9 Lean Marketing Tactics for Growing a SaaS Business

9 Lean Marketing Tactics for Growing a SaaS Business

“Improvement usually means doing something that we have never done before.”

– Shigeo Shingo, the Godfather of lean manufacturing



Real growth happens when you wade out a little deeper into the water. When you go a little past where you’re comfortable and allow yourself to learn from the experience. For you, doing any amount of marketing might feel like wading out a little deeper than you are comfortable with. That’s perfectly normal and I hear it all the time. The good news is you’ve downloaded the right eBook. I’ll help demystify the marketing process and give you a system you can follow to launch an MVP (minimum viable product) marketing campaign that you can be proud of. More importantly, you can use it to drive more leads and grow your business.

A sincere thank you for your interest in the Lean Marketing Playbook for SaaS

By reading this eBook, you’re agreeing to wade out a little deeper with me and I am grateful to you for taking that step. This is only the first step of many (nine, in fact) to get a foundational content marketing campaign live and begin growing your SaaS. By taking the process step-by-step, we can build a completely operational and scalable marketing funnel. A sincere thank you for your interest in the Lean Marketing Playbook for SaaS.

When I go on 100km+ bike rides, it’s always the last 10km that are the hardest. My legs start to feel like jelly. To push me through to finish, I like to think of that jelly feeling like steel in a forge — sure it’s molten and gooey right now, but wait until it cools off. It will harden, stronger, and in better shape. Follow the simple tips in this eBook and you will emerge a stronger, more effective growth marketer. None of this is rocket science and I have made it exceedingly simple.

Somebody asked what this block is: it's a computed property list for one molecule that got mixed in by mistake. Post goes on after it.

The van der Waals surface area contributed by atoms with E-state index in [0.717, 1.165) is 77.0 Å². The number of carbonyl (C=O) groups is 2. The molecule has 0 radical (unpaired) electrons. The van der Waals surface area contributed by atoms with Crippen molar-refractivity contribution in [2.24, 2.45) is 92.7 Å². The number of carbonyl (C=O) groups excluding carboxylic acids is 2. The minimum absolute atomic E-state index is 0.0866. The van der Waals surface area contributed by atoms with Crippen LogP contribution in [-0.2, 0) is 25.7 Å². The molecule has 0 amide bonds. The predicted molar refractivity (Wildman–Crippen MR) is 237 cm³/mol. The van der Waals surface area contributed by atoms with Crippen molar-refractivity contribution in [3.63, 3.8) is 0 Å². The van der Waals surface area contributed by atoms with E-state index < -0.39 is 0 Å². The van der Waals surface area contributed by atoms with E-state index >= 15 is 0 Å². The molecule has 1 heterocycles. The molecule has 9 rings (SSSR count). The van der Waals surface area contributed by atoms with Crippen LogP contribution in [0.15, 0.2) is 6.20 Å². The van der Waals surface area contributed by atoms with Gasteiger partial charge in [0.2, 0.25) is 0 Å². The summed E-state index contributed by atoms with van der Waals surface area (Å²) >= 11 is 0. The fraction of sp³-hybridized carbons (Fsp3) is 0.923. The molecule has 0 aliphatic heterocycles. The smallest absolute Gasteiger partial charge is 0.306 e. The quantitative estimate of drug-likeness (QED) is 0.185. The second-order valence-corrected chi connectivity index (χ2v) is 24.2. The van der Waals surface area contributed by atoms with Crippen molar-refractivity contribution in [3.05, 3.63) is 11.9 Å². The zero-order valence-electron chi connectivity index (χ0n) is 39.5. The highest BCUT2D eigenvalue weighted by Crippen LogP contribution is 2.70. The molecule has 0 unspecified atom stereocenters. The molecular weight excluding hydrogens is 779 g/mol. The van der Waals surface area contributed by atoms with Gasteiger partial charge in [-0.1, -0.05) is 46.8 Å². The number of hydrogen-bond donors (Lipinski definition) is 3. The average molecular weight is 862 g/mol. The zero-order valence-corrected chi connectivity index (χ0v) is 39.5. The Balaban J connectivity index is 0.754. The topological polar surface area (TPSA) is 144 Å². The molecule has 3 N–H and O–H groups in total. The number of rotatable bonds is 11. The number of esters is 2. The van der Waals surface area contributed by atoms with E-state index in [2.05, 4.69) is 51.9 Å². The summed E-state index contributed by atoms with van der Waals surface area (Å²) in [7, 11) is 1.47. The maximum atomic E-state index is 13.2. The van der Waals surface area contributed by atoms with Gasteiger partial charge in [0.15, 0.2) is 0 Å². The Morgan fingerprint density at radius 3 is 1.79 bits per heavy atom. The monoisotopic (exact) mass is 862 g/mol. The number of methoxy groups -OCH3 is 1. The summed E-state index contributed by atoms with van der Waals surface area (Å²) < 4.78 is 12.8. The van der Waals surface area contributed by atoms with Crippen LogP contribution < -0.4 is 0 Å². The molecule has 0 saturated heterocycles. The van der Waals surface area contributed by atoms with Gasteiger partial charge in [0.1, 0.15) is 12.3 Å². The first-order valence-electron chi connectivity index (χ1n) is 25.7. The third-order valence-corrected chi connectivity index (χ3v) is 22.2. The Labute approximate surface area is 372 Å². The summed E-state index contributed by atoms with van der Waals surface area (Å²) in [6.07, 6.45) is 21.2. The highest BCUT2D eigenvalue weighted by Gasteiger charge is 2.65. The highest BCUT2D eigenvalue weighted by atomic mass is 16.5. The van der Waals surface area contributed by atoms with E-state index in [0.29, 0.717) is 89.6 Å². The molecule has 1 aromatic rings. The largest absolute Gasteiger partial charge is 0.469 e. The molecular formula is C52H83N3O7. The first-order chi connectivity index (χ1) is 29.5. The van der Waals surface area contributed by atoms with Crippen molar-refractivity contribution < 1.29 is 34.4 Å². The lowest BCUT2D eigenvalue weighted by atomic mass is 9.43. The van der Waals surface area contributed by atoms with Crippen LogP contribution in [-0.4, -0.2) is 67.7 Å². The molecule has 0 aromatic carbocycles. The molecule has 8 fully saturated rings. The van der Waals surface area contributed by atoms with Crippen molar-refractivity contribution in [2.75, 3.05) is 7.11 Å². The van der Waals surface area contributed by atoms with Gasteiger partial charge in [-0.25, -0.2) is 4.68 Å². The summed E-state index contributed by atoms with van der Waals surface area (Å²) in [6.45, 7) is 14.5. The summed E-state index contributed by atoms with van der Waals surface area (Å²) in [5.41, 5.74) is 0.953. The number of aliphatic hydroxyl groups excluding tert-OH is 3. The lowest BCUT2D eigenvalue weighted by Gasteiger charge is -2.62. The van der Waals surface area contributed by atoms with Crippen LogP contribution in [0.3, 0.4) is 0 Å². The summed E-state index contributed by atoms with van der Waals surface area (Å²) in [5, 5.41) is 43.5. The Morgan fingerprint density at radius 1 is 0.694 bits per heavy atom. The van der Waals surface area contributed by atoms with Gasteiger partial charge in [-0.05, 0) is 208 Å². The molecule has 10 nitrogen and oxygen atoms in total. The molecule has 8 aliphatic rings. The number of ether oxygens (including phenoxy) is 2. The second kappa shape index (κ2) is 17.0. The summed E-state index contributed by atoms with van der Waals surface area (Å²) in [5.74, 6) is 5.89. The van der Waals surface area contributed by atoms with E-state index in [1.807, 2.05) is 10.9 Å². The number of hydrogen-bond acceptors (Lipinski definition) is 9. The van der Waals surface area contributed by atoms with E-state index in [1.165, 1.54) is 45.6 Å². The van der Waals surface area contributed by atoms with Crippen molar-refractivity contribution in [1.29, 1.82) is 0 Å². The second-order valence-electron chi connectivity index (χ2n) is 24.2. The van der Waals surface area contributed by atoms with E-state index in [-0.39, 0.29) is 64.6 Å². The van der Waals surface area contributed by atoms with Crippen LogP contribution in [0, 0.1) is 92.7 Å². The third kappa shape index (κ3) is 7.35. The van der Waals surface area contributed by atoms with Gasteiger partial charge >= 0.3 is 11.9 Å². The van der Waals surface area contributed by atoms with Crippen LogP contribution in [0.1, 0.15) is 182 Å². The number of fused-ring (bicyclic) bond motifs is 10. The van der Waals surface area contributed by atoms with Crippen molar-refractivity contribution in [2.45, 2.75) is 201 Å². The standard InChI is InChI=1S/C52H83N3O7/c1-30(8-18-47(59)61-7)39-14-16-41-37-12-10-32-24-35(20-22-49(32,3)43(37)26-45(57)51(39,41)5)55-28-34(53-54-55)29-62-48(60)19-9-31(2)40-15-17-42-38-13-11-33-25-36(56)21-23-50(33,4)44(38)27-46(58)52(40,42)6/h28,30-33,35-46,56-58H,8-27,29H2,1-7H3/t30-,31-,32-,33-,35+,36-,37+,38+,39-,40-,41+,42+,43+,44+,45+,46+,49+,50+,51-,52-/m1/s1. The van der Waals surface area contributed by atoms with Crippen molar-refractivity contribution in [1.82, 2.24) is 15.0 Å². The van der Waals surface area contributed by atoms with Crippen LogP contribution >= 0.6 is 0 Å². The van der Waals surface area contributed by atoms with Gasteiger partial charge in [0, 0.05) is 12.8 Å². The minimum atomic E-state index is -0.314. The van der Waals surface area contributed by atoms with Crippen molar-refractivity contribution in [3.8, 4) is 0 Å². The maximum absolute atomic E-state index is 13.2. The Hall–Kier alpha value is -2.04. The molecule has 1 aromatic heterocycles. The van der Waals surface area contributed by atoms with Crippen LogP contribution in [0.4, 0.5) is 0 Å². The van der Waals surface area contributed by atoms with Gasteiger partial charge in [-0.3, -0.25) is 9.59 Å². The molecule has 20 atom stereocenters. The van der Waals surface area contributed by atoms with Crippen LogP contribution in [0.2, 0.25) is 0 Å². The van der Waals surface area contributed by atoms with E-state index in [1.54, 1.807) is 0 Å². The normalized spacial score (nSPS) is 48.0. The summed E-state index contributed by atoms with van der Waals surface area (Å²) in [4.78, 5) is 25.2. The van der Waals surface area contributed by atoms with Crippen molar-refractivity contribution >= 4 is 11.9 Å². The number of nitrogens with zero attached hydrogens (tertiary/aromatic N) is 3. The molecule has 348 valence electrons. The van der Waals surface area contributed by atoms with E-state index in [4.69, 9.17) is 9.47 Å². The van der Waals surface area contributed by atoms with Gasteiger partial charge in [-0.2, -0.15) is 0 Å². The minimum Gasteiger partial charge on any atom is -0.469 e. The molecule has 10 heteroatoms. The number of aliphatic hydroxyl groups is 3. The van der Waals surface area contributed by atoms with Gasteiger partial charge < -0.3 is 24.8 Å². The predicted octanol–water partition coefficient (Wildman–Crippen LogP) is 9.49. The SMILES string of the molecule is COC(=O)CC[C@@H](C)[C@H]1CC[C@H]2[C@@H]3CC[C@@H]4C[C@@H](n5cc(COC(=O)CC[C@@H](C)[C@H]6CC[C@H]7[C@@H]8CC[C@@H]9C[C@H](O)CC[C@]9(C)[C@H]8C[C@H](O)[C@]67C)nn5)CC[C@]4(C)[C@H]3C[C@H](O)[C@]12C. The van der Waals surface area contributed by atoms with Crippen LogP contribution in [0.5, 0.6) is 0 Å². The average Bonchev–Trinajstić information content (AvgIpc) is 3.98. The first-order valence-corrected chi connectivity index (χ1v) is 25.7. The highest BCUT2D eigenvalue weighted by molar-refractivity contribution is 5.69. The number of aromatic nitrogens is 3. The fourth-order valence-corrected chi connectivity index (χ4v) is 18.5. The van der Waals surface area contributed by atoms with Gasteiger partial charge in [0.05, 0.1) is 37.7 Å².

The point of this book

This book has two primary goals:

  1. To give you value and knowledge about content marketing for SaaS companies, such that you have exactly what you need to build the marketing systems you need to grow your business predictably.
  2. To convince you to hire my agency to build those campaigns with you. In the pages of this eBook, I’m giving you a peek into our process and laying out the exact steps my agency uses to build SaaS campaigns for our clients.

Even with all of the advice and templates and tools at your disposal, you still might prefer to have us take care of the content for you. Every so often in these pages, I’ll drop in a reminder that all of this can be taken care of for you — that you can hire my team to coach you and produce the content for you. For now, though, keep reading and I’ll teach you the entire system we follow with all of our SaaS clients, to build them an operational, scalable marketing and sales funnel. And we do it with an assembly-line efficiency that would make even Shigeo Shingo proud



Our goal is to take you from a lack of traction to predictable growth, where it is easier for you to land new customers and to repeat that process over and over, to lower your costs of acquisition and to drive up your lifetime value. Our tactic in order to achieve this is to create a complete marketing and sales funnel. What we want to do is take prospects and convert them to leads and then of course convert them to customers. To do that we need content that will support them along that customer journey.

This is what I’m describing when I say a sales funnel. You can see at the top of our funnel, at the widest part, we have prospects. We’re not talking about the general public here, these are people who could do business with you. This is your “addressable market,” if you like. In order for us to convert these prospects to sales, what we need to first establish is a micro-conversion towards the top of this funnel, to bring them into our awareness phase. A subscription. We’re going to go into greater detail as to how we do that as we go, but for now, as a visual, this is our challenge. It is to take prospects from the top of our funnel down to the bottom — the purchase stage.

Turning subscribers into qualified leads or trials

We do that by breaking it down into a couple of different conversions. The first is the subscription. The next is the demo or the trial. I say demo or trial because depending on your business model it might not make sense for you to have a sales call with every lead. 

Converting them to a do-it yourself trial might be the move. What we need to do is think systematically about how we have to convince our prospects at each one of these stages, and the things that we need to do to convince them. With the right content, we can help them move along that journey a little faster.

Converting leads to customers